On the same day, ironically, that city government and the school board were locking horns in Chancery Court over next year's funding, the incoming schools superintendent and the city's longstanding mayor made public peace at a City Hall reception that ushered in a new and uncertain era for both local institutions.
Mayor Willie Herenton, a former superintendent and unofficial aspirant for the school position himself, had groused out loud weeks ago about a school board search process that yielded up what he termed "third-raters." The mayor was more diplomatic at Thursday's reception, going so far as to offer the school board's new hire, Miami educator Kriner Cash, an apology.
Though the apology had more to do with the uncertain conditions awaiting Cash than with Herenton's implied insult, the new superintendent was happy to accept the mayor's conciliatory words anyhow. Foreseeing no problem in co-existing with the main man in City Hall, Cash put it this way in an interview after the brief ceremony: "We all know why Herenton said what he did." He then gave a stoic shrug and said, "And if they think they can find somebody better, they can go back into the [search] pool."
As for Herenton, he in fact found much to praise about the new man, citing in his prepared remarks Cash's "background and skills and...passion" and commending Cash later for being of like mind with himself on specific issues. "He's in favor of subdividing the school system into manageable districts, which was one of my ideas as a school superintendent," the mayor said, going on to predict that he and Cash would enjoy a "great relationship."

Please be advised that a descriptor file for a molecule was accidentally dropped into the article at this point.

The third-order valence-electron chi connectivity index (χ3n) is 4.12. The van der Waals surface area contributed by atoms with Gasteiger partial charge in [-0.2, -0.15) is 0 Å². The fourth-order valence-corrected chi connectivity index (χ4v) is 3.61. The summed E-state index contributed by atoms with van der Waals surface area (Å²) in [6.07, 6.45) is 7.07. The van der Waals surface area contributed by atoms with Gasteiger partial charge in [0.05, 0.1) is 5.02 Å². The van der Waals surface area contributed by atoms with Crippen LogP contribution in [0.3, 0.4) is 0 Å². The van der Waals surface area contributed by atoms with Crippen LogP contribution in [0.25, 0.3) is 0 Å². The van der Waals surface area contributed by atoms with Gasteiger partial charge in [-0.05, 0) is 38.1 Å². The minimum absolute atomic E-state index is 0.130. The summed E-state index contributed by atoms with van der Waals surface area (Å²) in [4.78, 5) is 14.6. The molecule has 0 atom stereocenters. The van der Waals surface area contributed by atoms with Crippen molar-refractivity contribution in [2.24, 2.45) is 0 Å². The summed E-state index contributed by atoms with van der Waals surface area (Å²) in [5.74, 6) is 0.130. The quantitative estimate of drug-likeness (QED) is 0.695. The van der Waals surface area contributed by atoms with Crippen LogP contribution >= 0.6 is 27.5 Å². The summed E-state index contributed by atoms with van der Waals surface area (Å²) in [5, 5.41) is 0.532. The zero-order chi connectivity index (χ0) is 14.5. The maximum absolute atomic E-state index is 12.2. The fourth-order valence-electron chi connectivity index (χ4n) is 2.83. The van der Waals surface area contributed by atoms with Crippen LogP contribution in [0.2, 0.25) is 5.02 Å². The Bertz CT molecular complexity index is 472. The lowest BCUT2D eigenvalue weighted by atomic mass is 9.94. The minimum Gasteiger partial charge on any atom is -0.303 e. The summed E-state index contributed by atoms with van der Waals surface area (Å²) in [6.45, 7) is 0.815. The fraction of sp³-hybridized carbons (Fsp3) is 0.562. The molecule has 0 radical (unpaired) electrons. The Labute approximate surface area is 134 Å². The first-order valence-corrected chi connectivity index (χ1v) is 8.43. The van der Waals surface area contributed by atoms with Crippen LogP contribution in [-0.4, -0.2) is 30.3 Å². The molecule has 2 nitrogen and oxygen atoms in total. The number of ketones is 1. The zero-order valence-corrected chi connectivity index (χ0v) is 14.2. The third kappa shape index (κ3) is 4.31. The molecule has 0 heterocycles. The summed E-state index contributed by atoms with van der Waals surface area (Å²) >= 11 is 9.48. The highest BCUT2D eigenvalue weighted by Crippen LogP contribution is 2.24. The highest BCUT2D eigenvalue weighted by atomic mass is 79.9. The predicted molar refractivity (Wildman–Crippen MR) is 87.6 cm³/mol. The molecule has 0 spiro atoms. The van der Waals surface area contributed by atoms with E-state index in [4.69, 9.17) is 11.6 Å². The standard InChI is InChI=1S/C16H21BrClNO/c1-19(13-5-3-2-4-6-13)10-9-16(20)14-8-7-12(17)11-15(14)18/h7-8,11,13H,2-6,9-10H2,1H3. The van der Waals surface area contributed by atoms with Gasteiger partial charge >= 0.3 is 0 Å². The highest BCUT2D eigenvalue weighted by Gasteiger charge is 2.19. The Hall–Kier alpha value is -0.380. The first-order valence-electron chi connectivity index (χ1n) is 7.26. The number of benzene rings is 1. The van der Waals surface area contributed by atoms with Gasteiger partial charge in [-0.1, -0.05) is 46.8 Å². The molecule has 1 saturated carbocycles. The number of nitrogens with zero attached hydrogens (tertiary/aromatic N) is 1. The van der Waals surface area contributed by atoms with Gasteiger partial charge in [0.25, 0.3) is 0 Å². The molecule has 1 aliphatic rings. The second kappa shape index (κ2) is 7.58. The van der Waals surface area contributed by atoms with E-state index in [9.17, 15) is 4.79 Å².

That relationship was due to get its first test on Friday at Ridgeway High School, where the two men will engage in a one-on-one basketball competition of some sort.
Asked about the competing lawsuits that got their first hearing before an overflow audience in the courtroom of Chancellor Kenny Armstrong on Thursday, Herenton made a point of dissociating himself from the city council's counter-suit against Memphis City Schools. The council suit asks for$152 million in compensation for expended school bonds and was filed as a response to MCS's own suit seeking to regain almost $70 million withheld from the school system by the city council last month.
Herenton noted pointedly that the mayor's office and the city administration as such were "not part of any counter-suit" and declared "there ought to be some compromises on school funding" so as to prevent harm to the education of the city's school children.
The mayor declined to comment on a bizarre rumor, widely circulated on Thursday, that he was the subject of a federal indictment. The rumor was explicitly repudiated by assistant U.S. Attorney Tim DiScenza.